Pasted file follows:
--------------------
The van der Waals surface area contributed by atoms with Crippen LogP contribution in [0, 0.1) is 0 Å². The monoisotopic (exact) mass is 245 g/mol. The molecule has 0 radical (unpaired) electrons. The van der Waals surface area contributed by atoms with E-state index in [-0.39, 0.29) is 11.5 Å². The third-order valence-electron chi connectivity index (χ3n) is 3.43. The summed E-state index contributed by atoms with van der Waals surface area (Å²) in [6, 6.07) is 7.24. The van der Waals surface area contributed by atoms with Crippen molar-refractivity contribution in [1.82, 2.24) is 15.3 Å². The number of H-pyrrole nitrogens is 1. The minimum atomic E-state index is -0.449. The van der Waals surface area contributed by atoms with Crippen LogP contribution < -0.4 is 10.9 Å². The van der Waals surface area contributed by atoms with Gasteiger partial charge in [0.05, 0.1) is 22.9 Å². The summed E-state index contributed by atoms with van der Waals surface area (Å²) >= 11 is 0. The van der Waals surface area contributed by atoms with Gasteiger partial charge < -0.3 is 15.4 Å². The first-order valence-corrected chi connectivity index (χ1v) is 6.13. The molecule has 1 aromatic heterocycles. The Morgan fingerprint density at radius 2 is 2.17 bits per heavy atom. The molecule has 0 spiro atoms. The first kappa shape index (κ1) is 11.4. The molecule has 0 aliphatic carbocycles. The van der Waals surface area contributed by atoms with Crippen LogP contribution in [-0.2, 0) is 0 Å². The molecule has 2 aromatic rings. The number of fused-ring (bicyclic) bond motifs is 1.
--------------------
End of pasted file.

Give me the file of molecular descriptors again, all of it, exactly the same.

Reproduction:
The van der Waals surface area contributed by atoms with Crippen LogP contribution in [0, 0.1) is 0 Å². The monoisotopic (exact) mass is 245 g/mol. The molecule has 0 radical (unpaired) electrons. The van der Waals surface area contributed by atoms with E-state index in [-0.39, 0.29) is 11.5 Å². The third-order valence-electron chi connectivity index (χ3n) is 3.43. The summed E-state index contributed by atoms with van der Waals surface area (Å²) in [6, 6.07) is 7.24. The van der Waals surface area contributed by atoms with Crippen molar-refractivity contribution in [1.82, 2.24) is 15.3 Å². The number of H-pyrrole nitrogens is 1. The minimum atomic E-state index is -0.449. The van der Waals surface area contributed by atoms with Crippen LogP contribution < -0.4 is 10.9 Å². The van der Waals surface area contributed by atoms with Gasteiger partial charge in [0.05, 0.1) is 22.9 Å². The summed E-state index contributed by atoms with van der Waals surface area (Å²) >= 11 is 0. The van der Waals surface area contributed by atoms with Gasteiger partial charge < -0.3 is 15.4 Å². The first-order valence-corrected chi connectivity index (χ1v) is 6.13. The molecule has 1 aromatic heterocycles. The Morgan fingerprint density at radius 2 is 2.17 bits per heavy atom. The molecule has 0 spiro atoms. The first kappa shape index (κ1) is 11.4. The molecule has 0 aliphatic carbocycles. The van der Waals surface area contributed by atoms with Crippen LogP contribution in [-0.2, 0) is 0 Å². The molecule has 2 aromatic rings. The number of fused-ring (bicyclic) bond motifs is 1.